The WikiLeaks homepage
A statement issued by the White House says the disclosures put at risk U.S, diplomatic and intelligence staff, but also individuals who live and work under oppressive conditions and who may a have approached the United States for help in trying to create freer societies.

The statement continues: "By releasing stolen and classified documents WikiLeaks has put at risk not only the cause of human rights but also he lives and work of these individuals."

Admiral Mike Mullen, the chairman of the U.S. Joint Chiefs of Staff, speaking on November 28 in an interview on CNN, pointed to another danger, namely that any extra fragment of information could help extremists create a pattern which gives them a better insight into U.S. plans.

"What I don't think those who are in charge of WikiLeaks understand is [that] we live in a world where just a little, [tiny] piece of information can be added to a network of information and really open up an understanding that just wasn't there before. So it continues to be extremely dangerous," he said.

Healthy Openness?

Despite the criticism, WikiLeaks founder Julian Assange sticks to his line that he is promoting a healthy openness in government affairs.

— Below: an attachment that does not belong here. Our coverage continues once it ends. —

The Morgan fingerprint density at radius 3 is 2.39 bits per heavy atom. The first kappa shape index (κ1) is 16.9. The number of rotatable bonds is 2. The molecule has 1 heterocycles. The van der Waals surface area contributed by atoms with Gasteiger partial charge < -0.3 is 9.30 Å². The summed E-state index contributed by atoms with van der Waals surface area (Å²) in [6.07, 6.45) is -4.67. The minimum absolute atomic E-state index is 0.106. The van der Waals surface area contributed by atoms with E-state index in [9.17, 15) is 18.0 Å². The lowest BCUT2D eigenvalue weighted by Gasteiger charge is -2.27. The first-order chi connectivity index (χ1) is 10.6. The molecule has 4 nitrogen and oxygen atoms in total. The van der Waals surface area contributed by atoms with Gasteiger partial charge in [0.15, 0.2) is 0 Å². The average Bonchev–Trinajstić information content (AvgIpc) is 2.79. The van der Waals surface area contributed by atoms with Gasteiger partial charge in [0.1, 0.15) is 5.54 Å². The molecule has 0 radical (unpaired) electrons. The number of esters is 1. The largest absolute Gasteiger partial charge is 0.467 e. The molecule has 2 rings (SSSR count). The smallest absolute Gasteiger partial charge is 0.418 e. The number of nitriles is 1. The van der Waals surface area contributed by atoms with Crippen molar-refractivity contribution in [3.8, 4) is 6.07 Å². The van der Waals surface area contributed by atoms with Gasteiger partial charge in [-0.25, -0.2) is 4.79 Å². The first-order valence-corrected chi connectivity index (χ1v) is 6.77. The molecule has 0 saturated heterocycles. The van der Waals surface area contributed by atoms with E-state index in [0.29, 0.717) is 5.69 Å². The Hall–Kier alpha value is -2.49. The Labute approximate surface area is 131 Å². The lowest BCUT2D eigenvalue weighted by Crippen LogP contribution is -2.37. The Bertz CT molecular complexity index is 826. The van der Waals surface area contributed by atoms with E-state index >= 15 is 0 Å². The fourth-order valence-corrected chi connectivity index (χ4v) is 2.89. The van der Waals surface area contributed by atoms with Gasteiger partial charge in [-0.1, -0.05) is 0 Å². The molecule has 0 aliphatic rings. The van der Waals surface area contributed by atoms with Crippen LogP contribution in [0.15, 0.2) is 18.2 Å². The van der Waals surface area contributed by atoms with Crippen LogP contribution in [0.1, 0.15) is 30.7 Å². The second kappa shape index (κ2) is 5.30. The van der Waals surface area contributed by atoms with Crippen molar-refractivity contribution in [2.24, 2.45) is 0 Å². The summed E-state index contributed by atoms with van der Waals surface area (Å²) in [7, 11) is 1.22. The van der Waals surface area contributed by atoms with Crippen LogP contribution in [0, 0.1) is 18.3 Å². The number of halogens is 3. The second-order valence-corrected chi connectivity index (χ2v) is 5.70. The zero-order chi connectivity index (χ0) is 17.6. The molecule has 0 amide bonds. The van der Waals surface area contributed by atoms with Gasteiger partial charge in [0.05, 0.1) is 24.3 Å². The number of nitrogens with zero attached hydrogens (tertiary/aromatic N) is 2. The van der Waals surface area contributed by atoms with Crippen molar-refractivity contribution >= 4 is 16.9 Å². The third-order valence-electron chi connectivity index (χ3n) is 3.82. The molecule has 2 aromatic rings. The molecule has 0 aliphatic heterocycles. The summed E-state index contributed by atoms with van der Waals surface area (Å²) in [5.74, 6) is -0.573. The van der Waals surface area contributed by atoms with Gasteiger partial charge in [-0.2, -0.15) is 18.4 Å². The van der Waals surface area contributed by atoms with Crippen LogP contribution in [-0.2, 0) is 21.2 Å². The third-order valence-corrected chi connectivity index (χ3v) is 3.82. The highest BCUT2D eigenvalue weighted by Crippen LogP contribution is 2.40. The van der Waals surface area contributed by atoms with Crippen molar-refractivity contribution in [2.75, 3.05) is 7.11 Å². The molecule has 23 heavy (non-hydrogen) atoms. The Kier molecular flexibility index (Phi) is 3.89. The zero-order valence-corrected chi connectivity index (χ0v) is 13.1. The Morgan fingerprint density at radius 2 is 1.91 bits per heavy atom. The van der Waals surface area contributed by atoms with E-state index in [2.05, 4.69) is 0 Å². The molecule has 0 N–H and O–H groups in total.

"The general trend for accountability of the U.S. military is worrying," he said on November 28 via video link to journalists in Amman, Jordan. "But fortunately, there are still good people in the U.S. government, and some of those good people want to see things go the other way, and they are willing to step forward to give us material to help us do that, and to give other journalists similar material as well."

Assange gave advance copies of some of the cables to five major press outlets in the United States and Europe. One of these, "The New York Times," explained its rationale for printing the material today.

It said the documents serve an important public interest, illuminating the goals, successes, compromises and frustrations of American diplomacy in a way that other accounts cannot match.

Meanwhile, Washington is vowing to hold responsible the source of the massive leak, more installments of which are set to come.

White House spokesman Robert Gibbs said the administration is considering several steps in response to the release and has launched a criminal investigation into how the documents were made public.

U.S. government agencies are also taking steps to deal with the fallout.

U.S. State Department spokesman Crowley said that the government had set up a “task force” to deal with the disclosure, and is maintaining frequent contact with its post around the world to assess the reaction.

Clinton said she had directed that “specific actions” be taken at the State Department in addition to new security safeguards being put in place at the Department of Defense.

She said the new measures are meant to ensure that “this kind of breach cannot and does not ever happen again."